“Pip,” said Frodo gently, “You’re still not sure, are you?”
“No,” Pippin whispered.
Frodo remembered what Aragorn had done for him, and he grasped Pippin’s hands in his own. He pressed one hand to his heart, and the other against Pippin’s own chest.
“Do you feel my heart beating?” Frodo asked. “And your own?” Pippin nodded.
Frodo bent to whisper in Pippin’s ear. “We’re alive.”
Pippin gave Frodo a watery smile. “It’s real, then?”
“It’s real,” said Merry, who had left his seat to stand beside Frodo and Pippin. “We all made it, Pip.”
“I b. . believe you.” Pippin swiped at his wet cheeks, suddenly remembering where they were. “Is everyone looking?”
“What if they are, you silly Took?” Frodo wiped away his own tears and smiled. “We’re all heroes now……… right, Sam?”
“Apparently, sir,” Sam sighed.
“So?” Pippin looked confused.
“That means we did what we came to do,” continued Frodo. He grinned at his young cousin. “Now we can laugh, or cry, or………” he glanced at Pippin’s empty plate. “……… or have a fifth helping, you greedy hobbit.”
“You first,” said Merry and Sam together. Frodo laughed as they both started heaping his plate again. He looked up to see Aragorn, at the head of the table, smiling at him, but he was distracted by Merry reaching up into his hair to adjust the silver circlet.
“Merry,” Frodo said with a sweet smile, “If you say I need a haircut, I’m going to throw this potato at you.”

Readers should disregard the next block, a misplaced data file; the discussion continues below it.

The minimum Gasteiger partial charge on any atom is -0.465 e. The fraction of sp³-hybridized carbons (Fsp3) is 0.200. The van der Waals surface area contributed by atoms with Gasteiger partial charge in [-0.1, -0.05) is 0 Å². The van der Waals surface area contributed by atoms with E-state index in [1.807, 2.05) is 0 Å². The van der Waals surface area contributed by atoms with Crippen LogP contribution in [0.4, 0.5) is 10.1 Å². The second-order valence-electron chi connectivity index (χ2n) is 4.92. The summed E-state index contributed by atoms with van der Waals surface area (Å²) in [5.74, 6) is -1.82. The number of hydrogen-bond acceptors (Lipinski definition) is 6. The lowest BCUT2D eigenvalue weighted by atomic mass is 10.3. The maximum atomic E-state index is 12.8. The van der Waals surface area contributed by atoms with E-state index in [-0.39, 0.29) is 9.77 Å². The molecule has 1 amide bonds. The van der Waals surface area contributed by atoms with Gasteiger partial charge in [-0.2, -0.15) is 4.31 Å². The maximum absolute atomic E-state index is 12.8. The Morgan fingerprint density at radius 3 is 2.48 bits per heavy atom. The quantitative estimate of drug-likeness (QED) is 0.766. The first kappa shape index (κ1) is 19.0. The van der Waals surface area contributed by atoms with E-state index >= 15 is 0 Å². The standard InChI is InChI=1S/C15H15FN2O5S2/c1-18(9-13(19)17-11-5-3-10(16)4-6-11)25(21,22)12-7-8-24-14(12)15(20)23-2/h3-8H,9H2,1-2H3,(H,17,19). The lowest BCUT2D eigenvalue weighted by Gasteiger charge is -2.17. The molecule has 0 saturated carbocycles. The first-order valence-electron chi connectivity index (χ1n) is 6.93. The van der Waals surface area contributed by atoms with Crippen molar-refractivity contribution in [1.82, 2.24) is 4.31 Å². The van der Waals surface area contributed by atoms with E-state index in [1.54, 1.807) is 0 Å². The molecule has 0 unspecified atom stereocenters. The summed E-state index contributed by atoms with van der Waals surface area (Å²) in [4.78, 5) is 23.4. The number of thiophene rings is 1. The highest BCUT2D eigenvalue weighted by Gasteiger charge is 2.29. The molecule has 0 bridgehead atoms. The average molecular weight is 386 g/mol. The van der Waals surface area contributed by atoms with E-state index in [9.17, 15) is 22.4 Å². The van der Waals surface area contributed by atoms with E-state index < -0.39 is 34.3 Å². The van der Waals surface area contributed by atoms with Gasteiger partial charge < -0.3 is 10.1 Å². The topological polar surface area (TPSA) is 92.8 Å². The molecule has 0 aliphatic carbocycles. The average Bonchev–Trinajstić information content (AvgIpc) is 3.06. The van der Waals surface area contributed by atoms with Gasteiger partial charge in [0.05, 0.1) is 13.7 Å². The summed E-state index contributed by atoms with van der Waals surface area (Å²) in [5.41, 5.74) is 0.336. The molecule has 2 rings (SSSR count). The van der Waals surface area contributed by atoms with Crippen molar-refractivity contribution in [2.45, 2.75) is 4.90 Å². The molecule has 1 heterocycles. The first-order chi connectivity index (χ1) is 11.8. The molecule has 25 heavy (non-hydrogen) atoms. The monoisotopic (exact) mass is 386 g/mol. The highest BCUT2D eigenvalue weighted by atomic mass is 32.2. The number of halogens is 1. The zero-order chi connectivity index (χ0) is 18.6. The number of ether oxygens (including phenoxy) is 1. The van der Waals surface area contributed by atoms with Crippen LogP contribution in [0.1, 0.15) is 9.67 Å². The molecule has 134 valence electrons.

Merry saw an opportunity to distract Pippin. “A proper disgrace to the family, you are,” he said with a frown. “Why, you look nearly as scruffy as Strider did, when we first met him!”
“Scruffier,” said Pippin, his eyes sparkling once more. “There must be a pair of scissors somewhere in this camp. Or maybe we can borrow Gimli’s axe, and………”
Aragorn chuckled and turned to Gandalf, seated next to him. “They seem quite themselves, again,” he said. His smile faded as he saw the way the wizard was looking at Frodo.
“You’re still worried about him.”
“Yes,” said Gandalf quietly.
“Perhaps returning to the Shire will dispel whatever shadows may still haunt him.”
“Perhaps,” said the wizard thoughtfully. “However, for this night, at least, I believe I will put aside my concerns.” He smiled at Aragorn. “It will not be easy, my friend, having these impertinent, troublesome hobbits as part of your realm. They may take no notice of a king.”
“The Shire is its own realm,” Aragorn murmured, “and I doubt they need a king.” He smiled fondly at the four hobbits, laughing and talking. “……… only each other.”
This is a work of fan fiction, written because the author has an abiding love for the works of J R R Tolkien. The characters, settings, places, and languages used in this work are the property of the Tolkien Estate, Tolkien Enterprises, and possibly New Line Cinema, except for certain original characters who belong to the author of the said work. The author will not receive any money or other remuneration for presenting the work on this archive site. The work is the intellectual property of the author, is available solely for the enjoyment of Henneth Annûn Story Archive readers, and may not be copied or redistributed by any means without the explicit written consent of the author.